A Rising Tide Lifts All Boats
Were it not for a profoundly news-filled White House week, the biggest story in America right now might be our moment’s cannabis watershed. Driving the expectation that the industry is set to explode in 2019 is Congress's passage of the Farm Bill which legalizes hemp and is expected to be signed by President Trump. Big business is licking its lips.
- As well as making hemp legal and setting the stage for nationwide CBD sales, the bill’s cannabi-related language also addresses issues at the border that threaten to hamstring North American cannabis trade and provides a “compromise” clause for ex-felons in the workplace.
- A pulse of California optimism has stretched to the heartland, with Oklahoma drawing thousands of applicants and possession in Michigan becoming legal.
- Potbotic’s David Goldstein forecast in terms that even a landlocked pot naíf can comprehend: "When we look at scales up to 2025, expectations are that the U.S. market will be worth about $100 billion worth of cannabis sales. That’s slightly below beer, and just north of coffee.”
NCIA (Twitter), Green Entrepreneur, WKAD (Michigan), MJBiz
Photo by Ken Treloar on Unsplash
...Yet the BCC's Gift for Ambiguity Keeps on Giving
- Last Friday, some of the most controversial changes in the California Bureau of Cannabis Control’s proposed final regulations went public. The long-awaited regulations—which cover retailers, testing laboratories, distributors, and micro business—concern on-site structures, shared facilities limitations and stacking, a work-around for the acreage cap, which effectively gives a leg up to huge farms.
- In unambiguous industry victories: packaging regulations were amended in accordance with industry wishes; White labeling will be permitted; and delivery services possibly made out best of all when state regulators ruled that services can operate across the state, independent of local sales bans.
- That delivery service win is being cautiously received. "The [Office of Administrative Law] could take into consideration all the threats of lawsuits and remove that section. That’s still extremely concerning," said Jackie McGowan of K Street Consulting.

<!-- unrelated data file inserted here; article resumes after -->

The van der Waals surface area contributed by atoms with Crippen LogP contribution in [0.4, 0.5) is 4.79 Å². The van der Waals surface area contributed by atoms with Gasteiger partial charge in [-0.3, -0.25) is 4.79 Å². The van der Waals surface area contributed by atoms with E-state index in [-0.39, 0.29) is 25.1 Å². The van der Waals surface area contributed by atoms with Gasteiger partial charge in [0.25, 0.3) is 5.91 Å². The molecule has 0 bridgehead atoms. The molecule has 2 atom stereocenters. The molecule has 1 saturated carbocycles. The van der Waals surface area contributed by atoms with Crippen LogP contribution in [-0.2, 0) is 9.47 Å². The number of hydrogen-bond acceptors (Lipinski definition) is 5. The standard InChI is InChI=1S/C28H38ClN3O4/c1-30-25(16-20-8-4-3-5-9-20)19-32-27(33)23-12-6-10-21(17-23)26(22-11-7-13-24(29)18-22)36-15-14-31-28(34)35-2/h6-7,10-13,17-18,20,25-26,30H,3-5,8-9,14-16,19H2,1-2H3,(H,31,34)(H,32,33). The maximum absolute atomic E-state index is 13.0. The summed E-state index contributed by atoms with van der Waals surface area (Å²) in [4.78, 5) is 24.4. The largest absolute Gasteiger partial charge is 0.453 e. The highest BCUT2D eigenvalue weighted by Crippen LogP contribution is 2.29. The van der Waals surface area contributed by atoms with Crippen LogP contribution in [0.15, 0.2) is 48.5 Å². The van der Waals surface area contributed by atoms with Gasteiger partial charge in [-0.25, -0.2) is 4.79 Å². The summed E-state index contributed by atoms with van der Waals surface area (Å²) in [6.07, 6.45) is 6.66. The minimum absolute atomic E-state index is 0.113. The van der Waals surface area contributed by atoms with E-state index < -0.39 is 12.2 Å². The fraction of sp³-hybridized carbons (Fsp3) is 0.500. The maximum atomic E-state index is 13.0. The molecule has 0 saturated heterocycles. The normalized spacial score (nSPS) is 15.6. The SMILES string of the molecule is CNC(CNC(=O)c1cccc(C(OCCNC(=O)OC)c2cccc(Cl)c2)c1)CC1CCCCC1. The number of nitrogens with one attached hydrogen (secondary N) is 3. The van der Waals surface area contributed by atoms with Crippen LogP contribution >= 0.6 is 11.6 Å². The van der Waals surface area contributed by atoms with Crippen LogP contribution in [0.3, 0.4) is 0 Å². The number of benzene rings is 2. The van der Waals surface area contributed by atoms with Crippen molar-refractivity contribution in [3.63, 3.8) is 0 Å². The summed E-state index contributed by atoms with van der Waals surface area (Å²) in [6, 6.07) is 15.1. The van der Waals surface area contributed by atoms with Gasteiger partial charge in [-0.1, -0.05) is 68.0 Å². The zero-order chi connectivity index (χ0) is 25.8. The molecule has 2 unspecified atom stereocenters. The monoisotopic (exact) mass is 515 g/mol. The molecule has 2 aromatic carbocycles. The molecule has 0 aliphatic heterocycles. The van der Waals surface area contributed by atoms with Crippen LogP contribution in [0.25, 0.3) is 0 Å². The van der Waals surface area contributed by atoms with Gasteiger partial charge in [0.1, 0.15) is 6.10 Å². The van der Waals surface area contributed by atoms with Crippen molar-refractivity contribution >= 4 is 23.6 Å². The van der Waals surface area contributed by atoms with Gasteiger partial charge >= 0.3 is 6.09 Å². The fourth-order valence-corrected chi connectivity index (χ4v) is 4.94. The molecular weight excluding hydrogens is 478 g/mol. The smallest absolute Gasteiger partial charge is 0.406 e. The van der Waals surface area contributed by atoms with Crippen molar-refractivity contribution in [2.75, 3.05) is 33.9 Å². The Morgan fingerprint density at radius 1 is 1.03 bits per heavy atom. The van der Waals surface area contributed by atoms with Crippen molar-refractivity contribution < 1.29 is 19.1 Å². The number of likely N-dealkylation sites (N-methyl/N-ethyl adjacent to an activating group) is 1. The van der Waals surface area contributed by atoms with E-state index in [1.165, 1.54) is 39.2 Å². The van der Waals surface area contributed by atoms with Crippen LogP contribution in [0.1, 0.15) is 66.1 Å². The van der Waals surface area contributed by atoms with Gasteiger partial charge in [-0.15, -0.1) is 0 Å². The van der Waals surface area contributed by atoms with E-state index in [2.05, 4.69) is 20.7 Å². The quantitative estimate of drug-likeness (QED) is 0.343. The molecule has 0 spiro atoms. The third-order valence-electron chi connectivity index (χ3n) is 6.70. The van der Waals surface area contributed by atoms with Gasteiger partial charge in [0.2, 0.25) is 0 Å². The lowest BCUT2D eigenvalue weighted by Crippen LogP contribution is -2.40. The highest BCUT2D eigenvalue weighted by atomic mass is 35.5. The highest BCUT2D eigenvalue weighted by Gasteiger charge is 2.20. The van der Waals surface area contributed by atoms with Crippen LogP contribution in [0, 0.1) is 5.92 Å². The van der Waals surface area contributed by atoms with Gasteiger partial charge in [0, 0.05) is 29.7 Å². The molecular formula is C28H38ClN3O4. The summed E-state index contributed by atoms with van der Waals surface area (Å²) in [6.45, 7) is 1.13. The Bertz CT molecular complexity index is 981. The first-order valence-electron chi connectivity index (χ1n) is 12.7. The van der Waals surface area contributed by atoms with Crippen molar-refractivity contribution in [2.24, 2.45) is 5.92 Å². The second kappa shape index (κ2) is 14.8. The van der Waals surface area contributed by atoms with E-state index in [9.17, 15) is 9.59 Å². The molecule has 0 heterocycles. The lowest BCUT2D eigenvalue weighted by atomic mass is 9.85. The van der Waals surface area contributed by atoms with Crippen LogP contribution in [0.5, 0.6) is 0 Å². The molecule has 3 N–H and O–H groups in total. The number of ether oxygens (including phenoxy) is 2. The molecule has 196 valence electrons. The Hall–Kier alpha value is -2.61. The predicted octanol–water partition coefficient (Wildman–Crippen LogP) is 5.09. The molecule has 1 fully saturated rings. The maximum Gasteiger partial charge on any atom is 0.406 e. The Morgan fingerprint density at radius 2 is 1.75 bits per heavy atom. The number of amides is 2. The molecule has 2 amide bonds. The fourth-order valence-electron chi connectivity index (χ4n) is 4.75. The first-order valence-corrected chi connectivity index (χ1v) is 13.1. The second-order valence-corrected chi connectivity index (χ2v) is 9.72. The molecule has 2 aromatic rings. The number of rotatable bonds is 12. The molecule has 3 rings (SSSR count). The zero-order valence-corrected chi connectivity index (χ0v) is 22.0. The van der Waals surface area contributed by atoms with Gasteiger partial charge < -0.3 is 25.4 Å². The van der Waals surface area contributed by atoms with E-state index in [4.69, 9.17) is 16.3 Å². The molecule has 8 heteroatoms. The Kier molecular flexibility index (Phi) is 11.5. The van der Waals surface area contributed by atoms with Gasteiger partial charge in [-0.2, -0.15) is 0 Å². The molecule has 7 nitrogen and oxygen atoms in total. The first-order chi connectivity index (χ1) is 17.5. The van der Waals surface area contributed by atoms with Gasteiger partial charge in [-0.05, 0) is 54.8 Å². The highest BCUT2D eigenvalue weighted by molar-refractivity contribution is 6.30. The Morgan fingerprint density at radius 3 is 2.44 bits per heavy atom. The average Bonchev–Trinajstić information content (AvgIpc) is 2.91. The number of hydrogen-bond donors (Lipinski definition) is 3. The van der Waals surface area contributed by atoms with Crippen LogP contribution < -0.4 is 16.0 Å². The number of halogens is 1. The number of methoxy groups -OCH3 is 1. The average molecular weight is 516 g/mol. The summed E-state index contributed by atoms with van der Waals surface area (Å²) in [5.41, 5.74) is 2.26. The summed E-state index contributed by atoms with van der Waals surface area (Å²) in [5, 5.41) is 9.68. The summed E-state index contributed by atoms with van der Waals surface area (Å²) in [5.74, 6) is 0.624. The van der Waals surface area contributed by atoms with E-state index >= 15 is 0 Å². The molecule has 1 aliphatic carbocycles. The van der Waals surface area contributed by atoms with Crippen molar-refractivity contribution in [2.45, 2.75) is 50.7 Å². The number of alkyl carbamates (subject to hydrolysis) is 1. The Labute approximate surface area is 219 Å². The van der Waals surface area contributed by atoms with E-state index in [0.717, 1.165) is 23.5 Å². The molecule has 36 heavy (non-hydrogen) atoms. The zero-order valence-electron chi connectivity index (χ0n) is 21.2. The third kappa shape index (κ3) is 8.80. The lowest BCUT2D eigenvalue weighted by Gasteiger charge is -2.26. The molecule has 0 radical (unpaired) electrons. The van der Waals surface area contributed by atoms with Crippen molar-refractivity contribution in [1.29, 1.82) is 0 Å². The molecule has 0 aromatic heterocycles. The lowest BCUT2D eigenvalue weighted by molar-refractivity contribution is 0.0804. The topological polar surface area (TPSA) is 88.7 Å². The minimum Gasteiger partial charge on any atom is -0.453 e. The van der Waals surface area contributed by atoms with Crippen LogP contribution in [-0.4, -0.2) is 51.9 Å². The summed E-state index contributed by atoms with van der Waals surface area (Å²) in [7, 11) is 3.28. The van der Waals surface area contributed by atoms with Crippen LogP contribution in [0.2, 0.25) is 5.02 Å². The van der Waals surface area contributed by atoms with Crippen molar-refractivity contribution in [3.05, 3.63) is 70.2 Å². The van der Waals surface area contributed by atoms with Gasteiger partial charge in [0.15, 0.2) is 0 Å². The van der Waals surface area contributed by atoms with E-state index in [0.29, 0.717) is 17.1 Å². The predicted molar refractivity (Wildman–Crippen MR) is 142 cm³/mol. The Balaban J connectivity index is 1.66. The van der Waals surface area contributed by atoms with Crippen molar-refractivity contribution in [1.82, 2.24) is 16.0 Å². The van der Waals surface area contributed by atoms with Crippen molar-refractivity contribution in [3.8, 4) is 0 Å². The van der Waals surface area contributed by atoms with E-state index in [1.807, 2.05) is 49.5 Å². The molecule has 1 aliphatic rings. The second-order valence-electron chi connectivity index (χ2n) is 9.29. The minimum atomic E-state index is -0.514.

Mexico’s Farmacias Magistrales S.A. Bought by Aurora Cannabis
Mexico has its first license to import, store, distribute and manufacture cannabis, after Edmonton juggernaut Aurora purchased Farmaccias Magistrates, which owns and operates a pharmaceutical production facility in Mexico City.
- In the makings for four years, the acquisition will be paid for in stock considerations and based on a valuation of Farmacia distribution revenue projections.
- Farmacia's pharmaceuticals production facility is a 12,000 sq. ft. facility in Mexico City. It's licensed for the import of raw pharmaceutical ingredients, including THC and CBD cannabinoids.
- Nationally, more than 130 million Mexicans will have legal access to non-flower Aurora cannabis products containing THC. In Mexico, the import or sale of dried flower products is prohibited.
New Cannabis Ventures
- Would marijuana by any other name sell as sweet? Not certainly.
- Mainstream business has begun to recognize five careers invented by cannabis. Although there’s an argument to be made that there are at least eight of them.
- NuLeaf Project co-owner Jeanette Ward Horton reiterated that capital is the prime barrier to entry for entrepreneurs of color and added that canna businesses hamper themselves when they stay super white. “Diverse business owners are going to be more attuned to, ‘How do I reach consumers like me?’” she said.
- A downside of the nascent CBD frenzy? Companies should prepare to be hit with lawsuits as untested claims in the largely unregulated CBD market finds dissatisfied customers.
- CWCBE announced its 2019 Expo dates and the trade show’s new tech pavilion.